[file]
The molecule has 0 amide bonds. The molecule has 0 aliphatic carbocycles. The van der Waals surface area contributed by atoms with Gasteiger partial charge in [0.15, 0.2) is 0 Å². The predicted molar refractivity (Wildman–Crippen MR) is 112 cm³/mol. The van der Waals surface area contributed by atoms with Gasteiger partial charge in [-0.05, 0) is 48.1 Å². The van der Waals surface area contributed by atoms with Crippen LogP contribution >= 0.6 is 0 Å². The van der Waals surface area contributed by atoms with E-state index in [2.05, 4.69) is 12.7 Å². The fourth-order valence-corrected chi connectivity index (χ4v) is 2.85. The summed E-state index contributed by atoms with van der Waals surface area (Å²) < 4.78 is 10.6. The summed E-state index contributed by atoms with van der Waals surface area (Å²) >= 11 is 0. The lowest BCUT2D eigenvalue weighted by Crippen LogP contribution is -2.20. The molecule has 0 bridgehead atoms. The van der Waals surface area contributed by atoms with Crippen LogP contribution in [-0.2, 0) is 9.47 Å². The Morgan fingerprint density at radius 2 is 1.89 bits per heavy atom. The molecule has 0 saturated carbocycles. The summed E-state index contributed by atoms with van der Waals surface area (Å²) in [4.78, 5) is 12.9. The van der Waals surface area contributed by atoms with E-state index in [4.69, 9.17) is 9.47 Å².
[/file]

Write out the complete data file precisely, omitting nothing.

The molecule has 0 amide bonds. The molecule has 0 aliphatic carbocycles. The van der Waals surface area contributed by atoms with Gasteiger partial charge in [0.15, 0.2) is 0 Å². The predicted molar refractivity (Wildman–Crippen MR) is 112 cm³/mol. The van der Waals surface area contributed by atoms with Gasteiger partial charge in [-0.05, 0) is 48.1 Å². The van der Waals surface area contributed by atoms with Crippen LogP contribution >= 0.6 is 0 Å². The van der Waals surface area contributed by atoms with E-state index in [2.05, 4.69) is 12.7 Å². The fourth-order valence-corrected chi connectivity index (χ4v) is 2.85. The summed E-state index contributed by atoms with van der Waals surface area (Å²) < 4.78 is 10.6. The summed E-state index contributed by atoms with van der Waals surface area (Å²) >= 11 is 0. The lowest BCUT2D eigenvalue weighted by Crippen LogP contribution is -2.20. The molecule has 0 bridgehead atoms. The van der Waals surface area contributed by atoms with Crippen LogP contribution in [-0.2, 0) is 9.47 Å². The Morgan fingerprint density at radius 2 is 1.89 bits per heavy atom. The molecule has 0 saturated carbocycles. The summed E-state index contributed by atoms with van der Waals surface area (Å²) in [4.78, 5) is 12.9. The van der Waals surface area contributed by atoms with E-state index in [4.69, 9.17) is 9.47 Å².